Questions to Ask When Implementing Robotic Automation

FANUC R2000ib 125L R30ia Motoman MA1400 FANUC M710ic 50 Motoman HP6 NX100 FANUC Arcmate 120ic
Implementing robotic automation has become a necessary reality for companies in order to remain competitive. High costs, worker shortages, and the global marketplace have made relying solely on manual labor obsolete. Today’s factories are incorporating more and more industrial robots with many moving towards a lights-out approach. While converting a manual application to an automated one may seem overwhelming, properly preparing for the switch will ensure a smooth transition. Below is a list of questions to ask when implementing robotic automation.

  • 1. What process or processes am I automating? The first step in implementing robotic automation is to determine which processes you are going to automate. Knowing your robotic application will narrow down the type of robot you will need and ensure you select a robot that you can benefit from. If you are automating an assembly process, then you will likely need a FANUC M-10ia or another material handling robot. Evaluating your manufacturing operation can help you determine which processes can benefit from robotic automation. Any areas of your manufacturing causing bottlenecks, dangerous tasks, or tedious processes can benefit from robotic automation.

  • 2. Are these processes repeatable or do they vary? Once you have narrowed down your application you will need to determine if it’s a repeatable process or if it varies. Repeatable processes are those in which the same steps and parts are involved with every cycle. Industrial robots excel at highly repeatable processes. That does not mean articulated robots cannot automate processes what vary. It just means you may need to integrate your robot with additional equipment. If your application involves a mix of parts, integrating the Motoman MH50 with a robotic vision system will allow for successful automation.

  • 3. What is the work environment? Evaluating the work environment will help you plan for the space needed for your robot along with any special options. If it’s a large work area an extended reach robot may be needed. If the work environment involves hazards such as dust a high IP rated robot like the FANUC M-710ic/50 will be needed.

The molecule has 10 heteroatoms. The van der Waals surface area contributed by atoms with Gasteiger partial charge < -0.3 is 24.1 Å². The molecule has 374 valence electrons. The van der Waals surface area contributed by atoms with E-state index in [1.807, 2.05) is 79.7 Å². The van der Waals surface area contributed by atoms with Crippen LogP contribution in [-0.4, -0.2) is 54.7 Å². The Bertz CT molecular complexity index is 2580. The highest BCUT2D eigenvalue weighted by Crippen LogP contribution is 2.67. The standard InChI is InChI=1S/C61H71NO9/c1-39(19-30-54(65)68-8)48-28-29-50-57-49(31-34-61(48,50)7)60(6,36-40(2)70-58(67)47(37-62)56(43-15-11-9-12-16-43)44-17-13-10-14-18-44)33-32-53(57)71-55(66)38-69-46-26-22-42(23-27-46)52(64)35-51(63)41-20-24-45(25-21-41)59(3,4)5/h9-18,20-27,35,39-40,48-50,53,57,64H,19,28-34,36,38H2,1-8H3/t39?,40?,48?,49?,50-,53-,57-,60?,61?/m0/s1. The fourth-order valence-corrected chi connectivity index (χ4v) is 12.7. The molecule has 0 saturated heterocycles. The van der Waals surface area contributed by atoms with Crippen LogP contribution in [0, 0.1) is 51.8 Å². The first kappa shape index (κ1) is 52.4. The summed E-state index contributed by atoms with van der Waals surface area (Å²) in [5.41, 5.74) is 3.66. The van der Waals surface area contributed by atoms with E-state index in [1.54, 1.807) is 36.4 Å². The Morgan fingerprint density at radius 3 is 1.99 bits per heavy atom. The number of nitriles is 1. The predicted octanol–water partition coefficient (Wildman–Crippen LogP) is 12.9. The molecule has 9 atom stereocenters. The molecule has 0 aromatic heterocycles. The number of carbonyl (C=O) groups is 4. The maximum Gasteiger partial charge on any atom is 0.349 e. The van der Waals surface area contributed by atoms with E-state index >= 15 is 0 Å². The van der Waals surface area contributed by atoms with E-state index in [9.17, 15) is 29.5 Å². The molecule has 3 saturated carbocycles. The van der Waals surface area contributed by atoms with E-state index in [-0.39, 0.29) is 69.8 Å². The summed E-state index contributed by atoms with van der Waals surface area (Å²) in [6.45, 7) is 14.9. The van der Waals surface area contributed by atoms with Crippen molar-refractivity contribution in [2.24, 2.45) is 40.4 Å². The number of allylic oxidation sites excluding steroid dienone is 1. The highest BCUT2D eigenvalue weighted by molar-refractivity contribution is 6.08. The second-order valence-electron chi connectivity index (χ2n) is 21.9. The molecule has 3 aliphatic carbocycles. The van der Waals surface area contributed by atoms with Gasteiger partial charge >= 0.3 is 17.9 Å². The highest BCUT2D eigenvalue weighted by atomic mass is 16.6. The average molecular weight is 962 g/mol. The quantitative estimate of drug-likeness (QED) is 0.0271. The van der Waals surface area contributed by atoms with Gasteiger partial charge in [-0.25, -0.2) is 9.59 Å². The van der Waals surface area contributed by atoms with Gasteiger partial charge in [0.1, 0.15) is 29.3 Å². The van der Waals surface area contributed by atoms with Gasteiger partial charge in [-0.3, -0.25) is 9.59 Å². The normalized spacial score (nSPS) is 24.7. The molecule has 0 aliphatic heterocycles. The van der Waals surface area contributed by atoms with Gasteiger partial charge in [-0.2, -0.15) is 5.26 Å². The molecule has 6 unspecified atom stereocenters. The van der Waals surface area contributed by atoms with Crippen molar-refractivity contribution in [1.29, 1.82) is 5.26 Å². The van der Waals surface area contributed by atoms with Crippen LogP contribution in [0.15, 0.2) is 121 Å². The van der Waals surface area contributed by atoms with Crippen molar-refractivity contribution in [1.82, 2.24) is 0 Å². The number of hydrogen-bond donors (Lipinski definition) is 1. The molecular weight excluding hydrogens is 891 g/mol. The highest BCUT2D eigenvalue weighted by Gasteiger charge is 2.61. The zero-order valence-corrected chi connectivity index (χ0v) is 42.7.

• 4. What materials/parts are involved? Considering the materials and types of parts your robot will be working with is important. Large or heavy parts will likely require a high payload robot. While light or delicate materials would be best handled by a small, low payload robot.

  • 5. What is the budget? Understanding your budget for automating will help determine what you will be able to afford. Robotic automation helps users save money in the long run, but it does require an initial investment. Buying a used robot is a cost-effective way to automate and provides the same benefits as new robots. The ABB 4600-40 and Yaskawa MA1440 are two high-quality robots that can often be found on the second-hand market.

  • 6. Who will be operating the robot? Determining who will be responsible for operating and maintaining your robotic system. Employees will need to be properly trained on programming, operating, and maintaining the robot. Training is key to ensuring a safe work environment along with successful automation of your production process.

Robots Done Right is the place to start when it comes to used robots. Contact us if you are interested in buying or selling a used robot.